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reached 100 dead, more than 800 wounded. regarding hamas' position on a possible cease-fire, they have a list of demands. they want the so-called siege of gaza to be lifted. those are the controls over the borders of gaza with egypt and with israel. they want an end to targeted assassinations, an end to israeli military operations within gaza. whether these -- and i spoke with one official from hamas today who told me that, you know, there are contacts with egypt, they are passing messages back and forth, but at this point he says he sees no imminent cease-fire popping up anytime soon. obviously the palestinians, hamas, and fatah as well will pay proper deference to ban ki-moon and any other official who wants to discuss this situation here, but really fundamentally the problem is between gaza and israel, and all
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those who come and try to help, if they're just coming to visit, express sympathy as some are doing, that's not going to change the situation on the ground. >> as you just said, 800 wounded. how are the civilians overall holding up there? >> reporter: well, to a certain extent they're accustomed to this. gaza in one form or another has been a place where there's been fighting, clashes, protests, occupation going back decades. so people are accustomed to life taking some very unexpected and violent turns, and i spent a lot of time going around gaza city and some of its suburbs today, and on the one hand obviously the situation as they call it is something everybody is talking about. but there are some stores that are open. you see people out in the streets. certainly not compared to what you would see under normal circumstances when the roads
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behind me would be lit and there would be full of cars and people out and about. people are staying very close to home. schools are closed. almost all businesses are closed. people are hoarding as much food as possible. the price of petrol has gone up very much. basic supplies are still out there, they're available, but, of course, the vour is that if israel launches a ground offensive, people will be stuck in their homes possibly for days. so they're getting ready for that should that happen. natalie? >> ben wedeman for us live there in gaza city. ben, thanks so much. stay with cnn for more reports from gaza city and jerusalem. anderson cooper is live tonight on "ac 360," 8:00 eastern.
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this is cnn breaking news. >> and welcome back. throughout the morning we have watched live here on cnn hamas launched rockets into israel while israel continues its assault on hamas in gaza. with no cease-fire in sight, there are concerns israeli troops may soon enter gaza widening this conflict.
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we're going to talk about that with cnn's chief international correspondent christiane amanpour in jerusalem joining us now. while israelis seem to be very supportive of the air strike sos far, would the israeli people support their troops moving into gaza? >> reporter: well, interestingly a poll done by the newspaper, pretty much a liberal moderate newspaper, says that while something like 84% of israelis, and i must say everyone we talk to and all the politicians do support the current air offensive on gaza, that number drops sharply if they're talking about a ground war. that drops to about 30%. and i think, you know, that's something significant to consider. but more than that, i have spoken to israeli government officials who tell me today and wanted to manufactuemphasize to that israel is hoping that the diplomatic track proves successful. they always say if this doesn't, they are ready, they've gathered their military, we've seen them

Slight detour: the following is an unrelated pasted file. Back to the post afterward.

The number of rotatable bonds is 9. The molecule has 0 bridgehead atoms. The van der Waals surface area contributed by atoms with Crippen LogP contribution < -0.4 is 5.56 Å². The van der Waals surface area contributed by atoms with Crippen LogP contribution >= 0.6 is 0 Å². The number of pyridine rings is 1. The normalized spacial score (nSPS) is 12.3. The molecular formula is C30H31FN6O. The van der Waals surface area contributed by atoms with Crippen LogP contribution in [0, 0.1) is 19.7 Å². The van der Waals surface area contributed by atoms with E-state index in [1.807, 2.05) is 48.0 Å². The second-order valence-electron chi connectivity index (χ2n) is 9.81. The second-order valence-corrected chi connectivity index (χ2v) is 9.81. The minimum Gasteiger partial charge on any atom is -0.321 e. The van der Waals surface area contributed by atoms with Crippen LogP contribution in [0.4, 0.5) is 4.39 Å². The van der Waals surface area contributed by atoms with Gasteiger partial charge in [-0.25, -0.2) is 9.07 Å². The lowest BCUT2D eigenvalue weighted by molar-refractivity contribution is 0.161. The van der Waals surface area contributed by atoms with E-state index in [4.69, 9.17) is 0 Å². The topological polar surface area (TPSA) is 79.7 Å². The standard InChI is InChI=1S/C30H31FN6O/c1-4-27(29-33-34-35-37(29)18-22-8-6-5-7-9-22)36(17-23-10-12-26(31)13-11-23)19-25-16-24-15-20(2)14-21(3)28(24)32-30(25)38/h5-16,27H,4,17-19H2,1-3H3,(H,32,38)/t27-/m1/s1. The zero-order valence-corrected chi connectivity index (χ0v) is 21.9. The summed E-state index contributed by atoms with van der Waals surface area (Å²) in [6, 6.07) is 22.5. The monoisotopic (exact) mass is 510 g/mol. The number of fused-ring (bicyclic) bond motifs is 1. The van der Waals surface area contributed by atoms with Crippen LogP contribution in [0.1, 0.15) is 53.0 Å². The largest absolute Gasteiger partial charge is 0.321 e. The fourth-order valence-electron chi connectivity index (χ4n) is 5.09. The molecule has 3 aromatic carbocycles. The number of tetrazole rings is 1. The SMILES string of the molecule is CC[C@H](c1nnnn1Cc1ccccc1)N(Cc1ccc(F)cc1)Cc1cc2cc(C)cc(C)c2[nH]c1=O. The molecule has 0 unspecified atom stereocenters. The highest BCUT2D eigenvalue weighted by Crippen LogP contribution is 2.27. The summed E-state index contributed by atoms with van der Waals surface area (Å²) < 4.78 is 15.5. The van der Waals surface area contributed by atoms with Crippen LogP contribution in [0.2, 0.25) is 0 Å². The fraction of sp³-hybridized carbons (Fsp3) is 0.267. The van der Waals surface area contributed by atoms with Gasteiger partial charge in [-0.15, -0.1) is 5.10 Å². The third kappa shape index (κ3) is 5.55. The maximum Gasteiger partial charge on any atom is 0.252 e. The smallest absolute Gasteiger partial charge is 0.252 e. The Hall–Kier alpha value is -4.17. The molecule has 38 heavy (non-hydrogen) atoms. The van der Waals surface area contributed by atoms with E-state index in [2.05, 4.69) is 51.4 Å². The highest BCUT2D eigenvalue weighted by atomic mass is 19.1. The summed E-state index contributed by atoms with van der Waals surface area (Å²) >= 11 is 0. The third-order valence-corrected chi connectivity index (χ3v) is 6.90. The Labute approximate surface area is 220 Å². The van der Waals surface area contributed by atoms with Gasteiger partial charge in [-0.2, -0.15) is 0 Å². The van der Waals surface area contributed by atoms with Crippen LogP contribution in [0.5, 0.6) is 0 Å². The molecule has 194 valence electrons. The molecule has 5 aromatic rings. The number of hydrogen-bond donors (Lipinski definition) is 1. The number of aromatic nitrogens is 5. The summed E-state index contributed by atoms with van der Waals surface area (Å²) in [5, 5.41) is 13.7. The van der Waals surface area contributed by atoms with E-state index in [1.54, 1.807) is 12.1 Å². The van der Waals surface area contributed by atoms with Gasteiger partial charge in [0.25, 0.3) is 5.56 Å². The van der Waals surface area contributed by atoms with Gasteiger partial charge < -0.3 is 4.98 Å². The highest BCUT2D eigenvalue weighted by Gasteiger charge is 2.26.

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station tanks and other armor outside gaza, and that they would be ready to, quote, pull the trigger. their aim as they keep telling us, is to stop these rockets coming from gaza into israel, and a military person, a military official has told me they feel as far as israel is concerned that they have made a dent in the amount of rocket fire coming out of gaza. cease-fire talks continue. we have not yet seen the result yet. >> let's talk about the diplomatic track then. talk to us about the prospects of egypt negotiating with hamas to at least stop the rocket attacks for now. >> reporter: well, look, it's a very interesting situation because as we've been reporting and as we've said, this is obviously the first time there's been an israeli/palestinian conflict in the post-arab spring world. i think everybody, including the united states, was wondering what role egypt would play. before, it could safely rely on egypt under president mubarak to really pressure hamas and the
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palestinians in situations like this to come up with a cease-fire and to cease and desist and also work with israel. there was a very close security relationship between israel and egypt. now we're seeing that egypt is continuing to play that role. obviously in public israel has a much different stance than -- i'm sorry, egypt has a much different stance. officials have come to gaza. they have publicly said they're standing shoulder to shoulder with hamas and the palestinian people. they've called israel's action acts of aggression, they've called on it to stop, but they are also playing a very significant role and they are the key brokers now with israel, and as far as we know, they've been sitting face to face with an israeli envoy to hammer out a cease-fire which includes hamas and all the other players in this region. so the u.s. appears to be quite satisfied with what egypt is doing. u.s. has said they don't want to see a ground war while constantly saying that they